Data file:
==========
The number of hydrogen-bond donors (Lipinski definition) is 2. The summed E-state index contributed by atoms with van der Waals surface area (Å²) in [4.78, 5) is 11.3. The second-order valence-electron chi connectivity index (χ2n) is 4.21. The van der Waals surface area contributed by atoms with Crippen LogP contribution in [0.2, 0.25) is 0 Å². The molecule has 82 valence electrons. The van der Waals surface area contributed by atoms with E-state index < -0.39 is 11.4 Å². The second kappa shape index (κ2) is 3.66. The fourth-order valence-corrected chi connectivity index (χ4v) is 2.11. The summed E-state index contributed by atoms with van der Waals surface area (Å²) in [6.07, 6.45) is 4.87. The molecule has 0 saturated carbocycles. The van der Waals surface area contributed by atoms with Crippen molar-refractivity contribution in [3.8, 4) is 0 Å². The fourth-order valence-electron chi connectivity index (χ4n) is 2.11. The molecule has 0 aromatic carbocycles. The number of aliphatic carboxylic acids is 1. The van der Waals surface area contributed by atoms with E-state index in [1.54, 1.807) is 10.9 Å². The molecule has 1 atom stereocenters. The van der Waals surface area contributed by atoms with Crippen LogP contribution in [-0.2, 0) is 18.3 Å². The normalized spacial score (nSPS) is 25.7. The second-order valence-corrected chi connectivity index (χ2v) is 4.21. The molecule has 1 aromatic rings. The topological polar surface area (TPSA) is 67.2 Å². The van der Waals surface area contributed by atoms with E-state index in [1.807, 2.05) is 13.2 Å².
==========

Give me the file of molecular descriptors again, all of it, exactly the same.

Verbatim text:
The number of hydrogen-bond donors (Lipinski definition) is 2. The summed E-state index contributed by atoms with van der Waals surface area (Å²) in [4.78, 5) is 11.3. The second-order valence-electron chi connectivity index (χ2n) is 4.21. The van der Waals surface area contributed by atoms with Crippen LogP contribution in [0.2, 0.25) is 0 Å². The molecule has 82 valence electrons. The van der Waals surface area contributed by atoms with E-state index < -0.39 is 11.4 Å². The second kappa shape index (κ2) is 3.66. The fourth-order valence-corrected chi connectivity index (χ4v) is 2.11. The summed E-state index contributed by atoms with van der Waals surface area (Å²) in [6.07, 6.45) is 4.87. The molecule has 0 saturated carbocycles. The van der Waals surface area contributed by atoms with Crippen molar-refractivity contribution in [3.8, 4) is 0 Å². The fourth-order valence-electron chi connectivity index (χ4n) is 2.11. The molecule has 0 aromatic carbocycles. The number of aliphatic carboxylic acids is 1. The van der Waals surface area contributed by atoms with E-state index in [1.54, 1.807) is 10.9 Å². The molecule has 1 atom stereocenters. The van der Waals surface area contributed by atoms with Crippen LogP contribution in [-0.2, 0) is 18.3 Å². The normalized spacial score (nSPS) is 25.7. The second-order valence-corrected chi connectivity index (χ2v) is 4.21. The molecule has 1 aromatic rings. The topological polar surface area (TPSA) is 67.2 Å². The van der Waals surface area contributed by atoms with E-state index in [1.807, 2.05) is 13.2 Å².